nations, and vice versa. What is the Old Testament
history but an illustration of this idea^ Going back
to the flood, the earth is divided among the sons of
Noah. The nations springing from their loins are
assigned each its proper territory. After four cen-
turies, Abraham is called, and then, for two thou-
sand years, a single nation fills tlic field of vision:
all other nations are treated as if of no moment,
except in tli(>ir relations to the chosen people.
Now they are made the tributaries of the Hebrews;
and anon tliey are used to scourge them. To-day
they fight tlicm; to-niorrow they hew tlieir wood



THE LORD REIGNETH. 9

and draw their water. But when their work is
done relatively to the Jew, they disappear from the
scene, and are heard of no more.

Even the great empires of the globe pay the same
homage, involuntary though it be, to the Divine
supremacy. It is a reflection of pregnant import,
that the same irresistible _wilL. which ruled over
Edom and Moab, controlled Babylon, and Media,
and Greece, and Rome. As if to shut the mouths
of those who might be disposed to exclude his pro-
vidence from the wonderful events which marked
the history of the four great monarchies, their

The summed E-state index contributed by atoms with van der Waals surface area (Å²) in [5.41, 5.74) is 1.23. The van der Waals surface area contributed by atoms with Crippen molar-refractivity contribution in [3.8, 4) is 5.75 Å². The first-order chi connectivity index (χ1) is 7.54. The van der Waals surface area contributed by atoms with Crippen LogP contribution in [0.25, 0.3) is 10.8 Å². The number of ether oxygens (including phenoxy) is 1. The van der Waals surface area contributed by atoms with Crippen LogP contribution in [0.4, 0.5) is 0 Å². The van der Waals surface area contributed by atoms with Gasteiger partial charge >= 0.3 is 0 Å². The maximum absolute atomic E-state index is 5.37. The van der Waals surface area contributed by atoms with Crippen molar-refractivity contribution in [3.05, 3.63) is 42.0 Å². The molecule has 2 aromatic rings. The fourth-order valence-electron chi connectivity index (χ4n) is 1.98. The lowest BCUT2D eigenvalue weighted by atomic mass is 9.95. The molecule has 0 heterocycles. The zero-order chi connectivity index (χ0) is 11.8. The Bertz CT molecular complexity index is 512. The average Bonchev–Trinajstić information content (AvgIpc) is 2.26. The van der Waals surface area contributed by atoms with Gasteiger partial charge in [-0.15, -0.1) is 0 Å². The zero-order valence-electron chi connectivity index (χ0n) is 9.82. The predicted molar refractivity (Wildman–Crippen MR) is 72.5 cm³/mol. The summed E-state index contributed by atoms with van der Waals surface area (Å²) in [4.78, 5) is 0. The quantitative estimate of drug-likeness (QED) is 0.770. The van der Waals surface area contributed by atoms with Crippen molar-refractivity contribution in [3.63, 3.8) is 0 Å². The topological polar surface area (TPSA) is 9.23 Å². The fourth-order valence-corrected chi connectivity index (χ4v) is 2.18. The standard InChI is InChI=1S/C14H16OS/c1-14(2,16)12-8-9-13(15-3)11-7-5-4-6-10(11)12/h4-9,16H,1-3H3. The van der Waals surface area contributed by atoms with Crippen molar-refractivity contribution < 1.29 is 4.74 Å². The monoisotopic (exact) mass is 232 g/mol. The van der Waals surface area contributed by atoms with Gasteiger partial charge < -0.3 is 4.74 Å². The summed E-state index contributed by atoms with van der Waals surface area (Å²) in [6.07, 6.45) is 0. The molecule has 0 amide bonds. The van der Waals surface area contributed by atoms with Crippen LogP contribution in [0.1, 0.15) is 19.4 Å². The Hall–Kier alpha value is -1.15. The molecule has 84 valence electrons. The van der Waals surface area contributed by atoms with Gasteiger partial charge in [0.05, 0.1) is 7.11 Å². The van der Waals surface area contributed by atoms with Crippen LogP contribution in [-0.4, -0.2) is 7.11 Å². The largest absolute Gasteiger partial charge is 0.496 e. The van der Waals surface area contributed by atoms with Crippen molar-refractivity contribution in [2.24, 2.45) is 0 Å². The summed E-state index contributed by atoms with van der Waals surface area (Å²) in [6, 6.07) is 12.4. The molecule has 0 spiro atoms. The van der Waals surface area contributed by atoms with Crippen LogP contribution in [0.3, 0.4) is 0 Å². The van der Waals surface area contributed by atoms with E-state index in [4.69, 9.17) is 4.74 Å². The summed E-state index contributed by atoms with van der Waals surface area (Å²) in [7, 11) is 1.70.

annals are written in advance by the pen of pro-
phecy. God tells the world what he was goinff to
do with these mighty empires; that when the pre-
dictions were fulfilled, they might own his hand
in the consummation, and confess that " the Lord
God omnipotent reignetii."

The argument from this source is irrefragable.
The Book of Daniel, read in connection with authen-
tic uninspired history, supplies a complete moral
demonstration of God's control over nations and of
his agency in all, even their minutest aflairs. For it
must be apparent, that if his prescribed plan had
happened to omit the career of a single individual
belonging, if you will, to the Medo-Persian empire,
or the most trivial measure in its public policy, tliat



^



10 THE LORD REIGNETH.

oversight might have changed the whole current of
its affairs, and so caused the prophecy to miscarry.
When it is considered what the rise, progress, and
overthrow of a nation involves — ^vhat an endless
variety and complexity of interests, plans, and pas-
sions; what diversified pursuits, institutions, and
organizations, social, commercial, literary, political,
and religious; amplified by its relations with other
nations, and, still more, by having each individual of
the millions who compose its successive generations